Do you remember your grandparents? I very clearly remember mine. I have fabulous memories of pancakes on Saturday mornings with gobs of butter and syrup. I fondly recall watching too many cartoons, playing penny poker, and secret candy hand-offs. These are memories that are very special to me — they were days when I felt like I had a silly sort of freedom from daily life. Of course I didn’t really. My grandpa was there to be sure nothing went wrong, but to me, days and nights alone with him were an oasis from what I saw as the hardships of childhood.
Over the last few months, I think I’ve read three separate articles on grandparent etiquette and perused as many or more titles of griping posts against mothers-in-law.
Grandparent etiquette, my foot. WTF is that?
I get that parents don’t always like what happens at Grandma and Grandpa’s house. Especially in today’s world, every mom and dad has a strange desire to control everything about their children’s lives. We have to carefully control the amount of sugar our children ingest and are wary of too much television, and god forbid they do something with Grandma and Grandpa that we wanted to experience with them.
I understand — to a point. Obviously, if your in-laws are allowing your 7-year-old to watch R-rated movies and test out cigars, you have a problem. But this is not the norm, people. Grandparents only want the best for the children of their children. And honestly, they deserve a break from parenting. They already trudged through that 20-year storm with you or your significant other, and they have every right to enjoy their role as grandparents and have a little fun before returning your bundles of joy to their daily grind.
Your kids will be okay if they have a little extra candy at grandma’s, or don’t eat all organic, or stay up late and watch too many reruns of Looney Tunes. This isn’t a power struggle. They aren’t trying to win a parenting race. They just want to spoil their grandbabies, as they should. All of your rules and regulations regarding what your kids can eat, how early they must go to bed and rise, how much sunscreen they need to use — these are patronizing and ridiculous. These people raised you. No matter what your issues are with how that went, you turned out okay, and they aren’t trying tor raise your child anyway. They’re simply enjoying them, giving them a few memories to smile at down the road.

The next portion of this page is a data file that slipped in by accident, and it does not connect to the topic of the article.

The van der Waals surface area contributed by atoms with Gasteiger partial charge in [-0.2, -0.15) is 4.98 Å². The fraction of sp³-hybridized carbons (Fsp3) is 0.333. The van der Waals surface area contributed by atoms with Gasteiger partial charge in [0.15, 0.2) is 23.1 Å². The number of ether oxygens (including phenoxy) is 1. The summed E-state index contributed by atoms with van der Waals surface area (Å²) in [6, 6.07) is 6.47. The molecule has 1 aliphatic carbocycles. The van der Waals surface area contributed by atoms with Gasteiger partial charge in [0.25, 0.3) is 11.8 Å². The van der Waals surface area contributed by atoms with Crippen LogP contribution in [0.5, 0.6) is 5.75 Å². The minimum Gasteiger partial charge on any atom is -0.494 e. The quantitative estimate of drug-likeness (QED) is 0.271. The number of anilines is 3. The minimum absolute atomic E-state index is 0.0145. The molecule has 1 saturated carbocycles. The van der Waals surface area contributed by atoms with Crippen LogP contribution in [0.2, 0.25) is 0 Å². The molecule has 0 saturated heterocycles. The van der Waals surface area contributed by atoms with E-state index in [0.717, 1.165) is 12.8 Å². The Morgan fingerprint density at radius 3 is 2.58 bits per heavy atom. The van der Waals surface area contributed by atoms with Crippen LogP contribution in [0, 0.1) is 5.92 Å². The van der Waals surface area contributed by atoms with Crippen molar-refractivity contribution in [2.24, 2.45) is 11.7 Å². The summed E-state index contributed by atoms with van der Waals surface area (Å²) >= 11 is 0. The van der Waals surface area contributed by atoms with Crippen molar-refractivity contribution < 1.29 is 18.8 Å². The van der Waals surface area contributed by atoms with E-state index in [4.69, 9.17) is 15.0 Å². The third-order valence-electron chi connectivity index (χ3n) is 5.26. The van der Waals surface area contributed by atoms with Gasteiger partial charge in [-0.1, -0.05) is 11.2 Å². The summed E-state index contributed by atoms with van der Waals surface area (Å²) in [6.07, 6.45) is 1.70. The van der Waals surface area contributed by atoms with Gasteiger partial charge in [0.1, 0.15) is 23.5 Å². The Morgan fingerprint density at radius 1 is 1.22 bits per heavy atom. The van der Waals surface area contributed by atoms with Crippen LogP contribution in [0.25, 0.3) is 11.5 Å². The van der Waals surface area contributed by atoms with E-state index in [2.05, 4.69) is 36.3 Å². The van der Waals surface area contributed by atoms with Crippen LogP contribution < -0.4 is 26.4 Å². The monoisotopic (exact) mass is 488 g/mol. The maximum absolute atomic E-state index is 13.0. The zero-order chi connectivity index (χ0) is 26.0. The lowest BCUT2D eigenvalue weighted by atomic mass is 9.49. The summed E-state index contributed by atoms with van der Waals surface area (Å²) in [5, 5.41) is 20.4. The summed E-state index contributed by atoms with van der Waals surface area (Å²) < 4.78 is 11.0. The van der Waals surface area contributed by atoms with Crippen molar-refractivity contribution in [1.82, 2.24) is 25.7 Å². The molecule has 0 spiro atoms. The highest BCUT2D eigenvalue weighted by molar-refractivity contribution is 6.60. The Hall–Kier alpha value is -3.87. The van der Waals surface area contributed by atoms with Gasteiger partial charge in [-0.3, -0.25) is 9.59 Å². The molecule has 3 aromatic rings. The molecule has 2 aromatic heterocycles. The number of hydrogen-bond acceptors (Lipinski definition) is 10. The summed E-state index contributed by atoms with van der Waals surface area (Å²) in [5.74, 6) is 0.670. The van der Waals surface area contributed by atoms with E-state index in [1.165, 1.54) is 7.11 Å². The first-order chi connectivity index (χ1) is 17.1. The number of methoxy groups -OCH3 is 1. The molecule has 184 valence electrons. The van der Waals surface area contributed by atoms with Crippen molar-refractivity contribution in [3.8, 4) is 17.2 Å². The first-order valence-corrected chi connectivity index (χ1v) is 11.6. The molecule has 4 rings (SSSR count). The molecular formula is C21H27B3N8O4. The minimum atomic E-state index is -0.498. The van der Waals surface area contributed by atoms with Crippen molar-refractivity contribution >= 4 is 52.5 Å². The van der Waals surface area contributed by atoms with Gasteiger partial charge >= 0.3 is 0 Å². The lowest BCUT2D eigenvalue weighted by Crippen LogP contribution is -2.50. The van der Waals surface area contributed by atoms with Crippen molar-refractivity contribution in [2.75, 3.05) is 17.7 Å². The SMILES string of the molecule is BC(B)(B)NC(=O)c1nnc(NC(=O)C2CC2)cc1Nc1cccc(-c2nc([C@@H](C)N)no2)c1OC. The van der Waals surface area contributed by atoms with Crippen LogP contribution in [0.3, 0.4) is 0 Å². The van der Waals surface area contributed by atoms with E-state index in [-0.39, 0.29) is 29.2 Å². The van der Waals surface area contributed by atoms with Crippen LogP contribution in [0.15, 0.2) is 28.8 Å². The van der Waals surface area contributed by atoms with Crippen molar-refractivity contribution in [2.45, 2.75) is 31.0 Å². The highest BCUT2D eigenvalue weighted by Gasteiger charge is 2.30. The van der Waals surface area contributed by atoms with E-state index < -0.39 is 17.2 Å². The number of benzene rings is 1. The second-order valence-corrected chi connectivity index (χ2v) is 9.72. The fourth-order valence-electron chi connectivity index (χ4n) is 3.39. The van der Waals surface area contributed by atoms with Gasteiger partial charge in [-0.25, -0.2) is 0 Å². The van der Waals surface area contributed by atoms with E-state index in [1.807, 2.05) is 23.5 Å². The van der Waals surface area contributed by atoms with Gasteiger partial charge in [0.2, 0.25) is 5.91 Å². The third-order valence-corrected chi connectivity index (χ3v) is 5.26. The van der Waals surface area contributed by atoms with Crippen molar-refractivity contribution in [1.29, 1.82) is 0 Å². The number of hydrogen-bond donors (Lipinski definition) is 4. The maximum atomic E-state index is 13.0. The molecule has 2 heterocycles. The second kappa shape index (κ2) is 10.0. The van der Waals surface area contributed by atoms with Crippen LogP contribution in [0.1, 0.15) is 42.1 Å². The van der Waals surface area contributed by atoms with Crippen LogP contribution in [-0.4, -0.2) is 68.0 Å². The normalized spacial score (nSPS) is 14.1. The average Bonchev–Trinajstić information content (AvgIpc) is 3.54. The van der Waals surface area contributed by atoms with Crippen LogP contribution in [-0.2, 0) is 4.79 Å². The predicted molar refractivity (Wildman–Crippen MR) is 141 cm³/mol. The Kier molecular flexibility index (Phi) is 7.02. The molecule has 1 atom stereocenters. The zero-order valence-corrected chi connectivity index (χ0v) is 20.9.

About a month ago, my three oldest children stayed the night at my in-laws. They were so excited to have a night without us dictating bedtime and nagging at them about chores. I don’t know what they had for dinner, but I assume it was something awesome like pizza or burgers — things we don’t spring for that often. They played outside until it was dark and went to bed much later than they should have. Were they a little more emotional and tired the next day? Yup. Did I have to deal with that? Yup. And I would do it again. It’s not about me. Time with grandparents is about my children.
This particular evening my oldest son also got the privilege of watching a PG-13 movie with his uncle. This is a movie that I have greatly looked forward to watching — one I would have liked to watch with my son and my husband, partly because I am a paranoid mother and wanted to be sure he closed his eyes at all inappropriate scenes. I was a little disappointed that I missed this experience with him.
But again, it’s not about me. He still talks about that night, about how cool it was to watch a movie unhindered by Mom, to have special time with his uncle and grandparents, and to be able to puff out his chest and brag that he saw a movie before we did. Did he probably see more than I wanted him to in that movie? Yup. However, I know that my in-laws love him to pieces and would never allow him to do or see anything that would harm him physically or mentally in any way.
Do your children get more freedom with their grandparents? Absolutely, and they should. They also receive a little more discipline in manners and gain a wisdom they cannot get from you. Grandparents have already been around this parenting block. They have learned what to let go and what to enforce. Your children will gain valuable lessons from these people. Reward them by giving them a break with your children. Let them spoil them and send them home tired and strung out from too much sugar. You will survive their moodiness, and they will have memories that will last a lifetime.
It really is okay to let go, let loose, and let your children live a little. They and their grandparents will thank you. Don’t wait. Start now. You never know how long they will be able to create memories with these amazing people. And let’s face it, the same quirkiness you see in your children’s grandparents will be seen by your children in you someday. It may shift a little or lag in a different place, but it will be there. I’m willing to bet that when that time comes, you will wish you had given your children the chance to enjoy the special love of their grandparents more when they were still here.
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